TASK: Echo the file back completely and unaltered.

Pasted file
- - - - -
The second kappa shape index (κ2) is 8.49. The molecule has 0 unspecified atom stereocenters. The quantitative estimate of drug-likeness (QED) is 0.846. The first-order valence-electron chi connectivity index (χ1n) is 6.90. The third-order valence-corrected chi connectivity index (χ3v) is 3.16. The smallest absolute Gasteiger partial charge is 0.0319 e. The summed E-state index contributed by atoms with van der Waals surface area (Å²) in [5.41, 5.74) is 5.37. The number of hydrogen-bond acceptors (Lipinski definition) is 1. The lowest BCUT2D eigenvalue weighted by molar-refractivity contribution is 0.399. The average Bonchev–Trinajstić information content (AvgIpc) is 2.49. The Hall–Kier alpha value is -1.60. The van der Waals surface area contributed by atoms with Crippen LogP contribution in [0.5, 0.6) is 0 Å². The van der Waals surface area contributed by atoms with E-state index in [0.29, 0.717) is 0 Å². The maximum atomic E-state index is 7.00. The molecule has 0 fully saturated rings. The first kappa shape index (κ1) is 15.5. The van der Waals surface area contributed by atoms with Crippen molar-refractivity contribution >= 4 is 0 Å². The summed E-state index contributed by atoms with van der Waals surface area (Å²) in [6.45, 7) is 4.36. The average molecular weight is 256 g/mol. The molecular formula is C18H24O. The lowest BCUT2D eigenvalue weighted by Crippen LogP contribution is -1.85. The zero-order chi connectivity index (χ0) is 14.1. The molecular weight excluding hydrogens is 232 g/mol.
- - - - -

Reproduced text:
The second kappa shape index (κ2) is 8.49. The molecule has 0 unspecified atom stereocenters. The quantitative estimate of drug-likeness (QED) is 0.846. The first-order valence-electron chi connectivity index (χ1n) is 6.90. The third-order valence-corrected chi connectivity index (χ3v) is 3.16. The smallest absolute Gasteiger partial charge is 0.0319 e. The summed E-state index contributed by atoms with van der Waals surface area (Å²) in [5.41, 5.74) is 5.37. The number of hydrogen-bond acceptors (Lipinski definition) is 1. The lowest BCUT2D eigenvalue weighted by molar-refractivity contribution is 0.399. The average Bonchev–Trinajstić information content (AvgIpc) is 2.49. The Hall–Kier alpha value is -1.60. The van der Waals surface area contributed by atoms with Crippen LogP contribution in [0.5, 0.6) is 0 Å². The van der Waals surface area contributed by atoms with E-state index in [0.29, 0.717) is 0 Å². The maximum atomic E-state index is 7.00. The molecule has 0 fully saturated rings. The first kappa shape index (κ1) is 15.5. The van der Waals surface area contributed by atoms with Crippen molar-refractivity contribution >= 4 is 0 Å². The summed E-state index contributed by atoms with van der Waals surface area (Å²) in [6.45, 7) is 4.36. The average molecular weight is 256 g/mol. The molecular formula is C18H24O. The lowest BCUT2D eigenvalue weighted by Crippen LogP contribution is -1.85. The zero-order chi connectivity index (χ0) is 14.1. The molecular weight excluding hydrogens is 232 g/mol.